What is a Viaduct?

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  • Written By: Mary McMahon
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  • Last Modified Date: 18 September 2019
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A viaduct is a bridge constructed from a series of spans and designed to go across dry land, rather than a body of water. Viaducts can be used in a wide variety of ways, and numerous examples of this type of bridge design can be found around the world, executed in a variety of materials. Viaducts have been constructed since ancient times to carry foot and cart traffic, and today they can be used for cars, pedestrians, cyclists, trains, and trucks.

One common site for viaducts is in valleys. Building a viaduct allows a road or railway to quickly span a valley or chasm, rather than forcing engineers to lay out a path for the roadbed to reach the valley floor, and then establish a route out of the valley. While building a viaduct can be initially very expensive, it is generally cheaper and safer than keeping the road on the flat ground.


A viaduct may also be used in an area where several different streams of traffic are overlaid, allowing traffic to pass on and under the viaduct so that there is less interruption of traffic. Viaducts are common features in regions with lots of freeways, accommodating multiple streams of traffic without forcing traffic to stop. Viaduct construction is also especially common in areas where trains and cars need to travel in roughly the same places. Trains can be run under a viaduct, while cars may drive on it, or vice versa. In either case, car traffic does not have to stop for passing trains, and the risk of train/car collisions is greatly decreased.

In the classic viaduct design, engineers start by constructing a series of towers, and then connecting the towers with arches and installing a roadbed. In the case of a viaduct which is designed so that traffic can flow underneath, the arches must be built especially high to ensure that passing traffic has enough clearance. Viaducts over low valleys and in other situations where traffic underneath is not expected may have much lower arches, since clearance is not an issue.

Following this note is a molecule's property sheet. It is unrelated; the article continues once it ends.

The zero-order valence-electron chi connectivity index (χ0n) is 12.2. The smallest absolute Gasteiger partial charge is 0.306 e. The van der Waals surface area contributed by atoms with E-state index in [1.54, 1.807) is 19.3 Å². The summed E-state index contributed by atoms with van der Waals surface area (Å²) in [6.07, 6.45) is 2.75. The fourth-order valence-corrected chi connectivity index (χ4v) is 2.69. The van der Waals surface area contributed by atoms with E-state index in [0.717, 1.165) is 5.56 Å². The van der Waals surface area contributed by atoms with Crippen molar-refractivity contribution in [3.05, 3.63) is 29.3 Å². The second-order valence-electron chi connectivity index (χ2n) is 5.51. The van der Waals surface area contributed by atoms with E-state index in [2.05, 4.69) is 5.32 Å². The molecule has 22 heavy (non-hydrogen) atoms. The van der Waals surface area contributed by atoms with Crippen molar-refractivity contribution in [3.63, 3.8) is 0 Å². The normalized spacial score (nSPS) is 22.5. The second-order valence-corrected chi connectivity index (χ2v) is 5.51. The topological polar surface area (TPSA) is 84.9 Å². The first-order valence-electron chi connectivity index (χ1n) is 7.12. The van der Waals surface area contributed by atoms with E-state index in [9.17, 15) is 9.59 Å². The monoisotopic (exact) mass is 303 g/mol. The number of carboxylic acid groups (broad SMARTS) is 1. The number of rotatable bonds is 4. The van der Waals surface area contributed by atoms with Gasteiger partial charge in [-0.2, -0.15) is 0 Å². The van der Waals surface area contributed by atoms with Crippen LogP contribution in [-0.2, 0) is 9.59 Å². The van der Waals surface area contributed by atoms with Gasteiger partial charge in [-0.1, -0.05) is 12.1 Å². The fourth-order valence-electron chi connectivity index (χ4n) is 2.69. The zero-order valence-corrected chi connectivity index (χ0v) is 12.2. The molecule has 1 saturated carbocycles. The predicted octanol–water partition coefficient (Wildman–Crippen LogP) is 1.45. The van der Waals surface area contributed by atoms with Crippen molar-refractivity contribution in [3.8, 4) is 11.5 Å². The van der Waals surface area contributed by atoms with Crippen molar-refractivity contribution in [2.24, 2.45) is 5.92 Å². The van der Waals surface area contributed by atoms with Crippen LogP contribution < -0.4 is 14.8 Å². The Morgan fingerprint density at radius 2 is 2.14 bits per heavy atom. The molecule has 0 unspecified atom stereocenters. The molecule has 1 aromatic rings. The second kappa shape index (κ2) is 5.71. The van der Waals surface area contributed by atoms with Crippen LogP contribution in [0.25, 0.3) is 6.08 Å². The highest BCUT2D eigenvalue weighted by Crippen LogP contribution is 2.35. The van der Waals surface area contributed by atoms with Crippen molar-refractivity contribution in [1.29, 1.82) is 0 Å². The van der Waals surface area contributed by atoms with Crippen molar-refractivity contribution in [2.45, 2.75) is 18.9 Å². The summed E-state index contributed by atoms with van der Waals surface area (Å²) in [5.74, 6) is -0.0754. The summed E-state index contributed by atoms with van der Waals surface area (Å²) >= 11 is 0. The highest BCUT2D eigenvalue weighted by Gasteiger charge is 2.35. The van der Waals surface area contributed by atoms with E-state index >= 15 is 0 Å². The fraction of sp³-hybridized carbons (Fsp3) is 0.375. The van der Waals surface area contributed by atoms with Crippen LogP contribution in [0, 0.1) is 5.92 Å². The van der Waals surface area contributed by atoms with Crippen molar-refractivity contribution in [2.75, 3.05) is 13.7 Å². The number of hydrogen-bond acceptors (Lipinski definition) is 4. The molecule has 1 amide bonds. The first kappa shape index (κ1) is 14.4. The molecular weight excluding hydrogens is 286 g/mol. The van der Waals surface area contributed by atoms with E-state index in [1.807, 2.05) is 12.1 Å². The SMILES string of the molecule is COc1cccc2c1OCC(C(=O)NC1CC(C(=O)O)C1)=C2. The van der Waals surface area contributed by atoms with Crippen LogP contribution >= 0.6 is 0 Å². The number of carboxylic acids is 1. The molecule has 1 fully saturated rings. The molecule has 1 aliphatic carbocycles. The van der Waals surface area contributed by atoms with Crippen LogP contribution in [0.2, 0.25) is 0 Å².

Many historic viaducts are made from stone and brick, but metal and concrete can be used as well. In communities with older viaducts, preservation organizations sometimes work to keep the viaduct in good working order, as stone and brick viaducts are considered aesthetically valuable. It is also possible to find examples of abandoned viaducts which were left behind when roadways moved or became impassable, and these sites sometimes become popular with walkers.


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Post 6

I'm kind of curious about the viaducts that go across valleys. I've probably been on one, but just don't recall.

I can see that it would make a lot of sense to construct these. I suppose the early roads had narrow switchback roads going down into the valley and up the other side. But with a viaduct, you have a straightaway road, where traffic can move fast, no stopping for trains or other cars at crosssroads.

The big problems are the expense and the time it takes to plan and build these and, of course, political issues.

Post 5

In my city there is an "ancient" viaduct that desperately needs to be replaced. It's something like an early freeway. This viaduct was built in the 1940s. It was built to route traffic around the city, which was built on the waterfront. There are two levels - one for each direction.

It has served the city well and survived a couple of large earthquakes.

But a decision has to be made soon about what to put in its place.

Post 4

@ceilingcat - Good point. Viaducts are great on highways also. There is one area where I live that would probably really adversely affect traffic if a viaduct wasn't there. For once, it seems like whoever designed that highway really planned ahead!

However, I happen to hate bridges. Even though they don't go over water, to me, viaducts feel just like bridges. So while the one near me helps traffic it certainly doesn't help my stress level when I'm driving to work in the morning.

Post 3

I think viaducts sound like a really good idea when cars and trains are trying to share the same space. I've been in a few situations where it looked like a car was going to get hit by a train because of reckless driving.

Also, there is the question of traffic. There is one area where I live that is always backed up because cars have to stop to let trains go by. A viaduct would definitely solve this problem with the added bonus of being much safer!

Post 2

A really narrow county road in my hometown has a railroad viaduct. It crosses over the road, and the metal girders are really rusty.

I remember being terrified of riding under it when a train was crossing over. The bridge is obviously very old, and it just doesn’t seem like it could support the weight of something as massive as a train.

The railroad is no longer in use, and the tracks have been removed. However, the viaduct was left behind, because the former railroad is now a walking trail. I feel much better going under it knowing that the only weight overhead is that of a person or two.

Post 1

The highest viaduct I have ever crossed is on the Natchez Trace Parkway in Tennessee. It crosses over a large valley and State Route 96.

Because of the slope of the valley near one end of the viaduct, the second arch is asymmetrical. This bridge does not have columns supporting the deck. Instead, the bridge’s weight is focused at the arch’s crown.

If you are driving under the viaduct, it looks very streamlined. I have never seen another bridge made this way. I learned from a park ranger on the Natchez Trace that this viaduct is the first arch bridge in the U.S. to be segmentally constructed from concrete.

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